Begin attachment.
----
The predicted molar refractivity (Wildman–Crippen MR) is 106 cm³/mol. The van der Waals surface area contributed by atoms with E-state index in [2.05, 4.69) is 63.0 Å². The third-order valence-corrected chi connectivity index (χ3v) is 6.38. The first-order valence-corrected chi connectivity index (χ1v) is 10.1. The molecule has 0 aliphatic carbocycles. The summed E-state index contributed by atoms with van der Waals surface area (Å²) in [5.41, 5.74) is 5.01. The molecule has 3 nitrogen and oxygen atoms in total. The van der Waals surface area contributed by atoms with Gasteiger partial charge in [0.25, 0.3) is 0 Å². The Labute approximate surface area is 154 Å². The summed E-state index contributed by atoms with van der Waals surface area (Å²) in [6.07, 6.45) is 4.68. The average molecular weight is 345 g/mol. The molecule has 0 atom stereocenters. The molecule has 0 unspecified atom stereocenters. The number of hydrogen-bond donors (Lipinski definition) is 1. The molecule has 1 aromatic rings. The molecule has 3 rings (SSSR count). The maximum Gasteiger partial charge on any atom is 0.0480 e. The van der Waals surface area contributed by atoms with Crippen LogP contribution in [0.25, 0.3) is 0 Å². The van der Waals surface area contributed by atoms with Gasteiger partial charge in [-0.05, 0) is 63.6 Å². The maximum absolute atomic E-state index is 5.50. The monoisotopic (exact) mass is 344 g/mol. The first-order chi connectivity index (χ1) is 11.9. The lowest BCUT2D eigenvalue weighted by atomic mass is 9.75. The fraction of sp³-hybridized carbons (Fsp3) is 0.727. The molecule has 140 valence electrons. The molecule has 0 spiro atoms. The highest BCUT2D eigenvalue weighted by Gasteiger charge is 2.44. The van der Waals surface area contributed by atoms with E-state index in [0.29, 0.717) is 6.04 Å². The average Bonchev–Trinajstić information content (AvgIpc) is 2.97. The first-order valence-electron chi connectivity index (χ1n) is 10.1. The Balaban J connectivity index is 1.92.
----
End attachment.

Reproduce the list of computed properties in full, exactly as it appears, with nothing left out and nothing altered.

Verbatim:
The predicted molar refractivity (Wildman–Crippen MR) is 106 cm³/mol. The van der Waals surface area contributed by atoms with E-state index in [2.05, 4.69) is 63.0 Å². The third-order valence-corrected chi connectivity index (χ3v) is 6.38. The first-order valence-corrected chi connectivity index (χ1v) is 10.1. The molecule has 0 aliphatic carbocycles. The summed E-state index contributed by atoms with van der Waals surface area (Å²) in [5.41, 5.74) is 5.01. The molecule has 3 nitrogen and oxygen atoms in total. The van der Waals surface area contributed by atoms with Gasteiger partial charge in [0.25, 0.3) is 0 Å². The Labute approximate surface area is 154 Å². The summed E-state index contributed by atoms with van der Waals surface area (Å²) in [6.07, 6.45) is 4.68. The average molecular weight is 345 g/mol. The molecule has 0 atom stereocenters. The molecule has 0 unspecified atom stereocenters. The number of hydrogen-bond donors (Lipinski definition) is 1. The molecule has 1 aromatic rings. The molecule has 3 rings (SSSR count). The maximum Gasteiger partial charge on any atom is 0.0480 e. The van der Waals surface area contributed by atoms with Crippen LogP contribution in [0.25, 0.3) is 0 Å². The van der Waals surface area contributed by atoms with Gasteiger partial charge in [-0.05, 0) is 63.6 Å². The maximum absolute atomic E-state index is 5.50. The monoisotopic (exact) mass is 344 g/mol. The first-order chi connectivity index (χ1) is 11.9. The lowest BCUT2D eigenvalue weighted by atomic mass is 9.75. The fraction of sp³-hybridized carbons (Fsp3) is 0.727. The molecule has 140 valence electrons. The molecule has 0 spiro atoms. The highest BCUT2D eigenvalue weighted by Gasteiger charge is 2.44. The van der Waals surface area contributed by atoms with E-state index in [0.29, 0.717) is 6.04 Å². The average Bonchev–Trinajstić information content (AvgIpc) is 2.97. The first-order valence-electron chi connectivity index (χ1n) is 10.1. The Balaban J connectivity index is 1.92.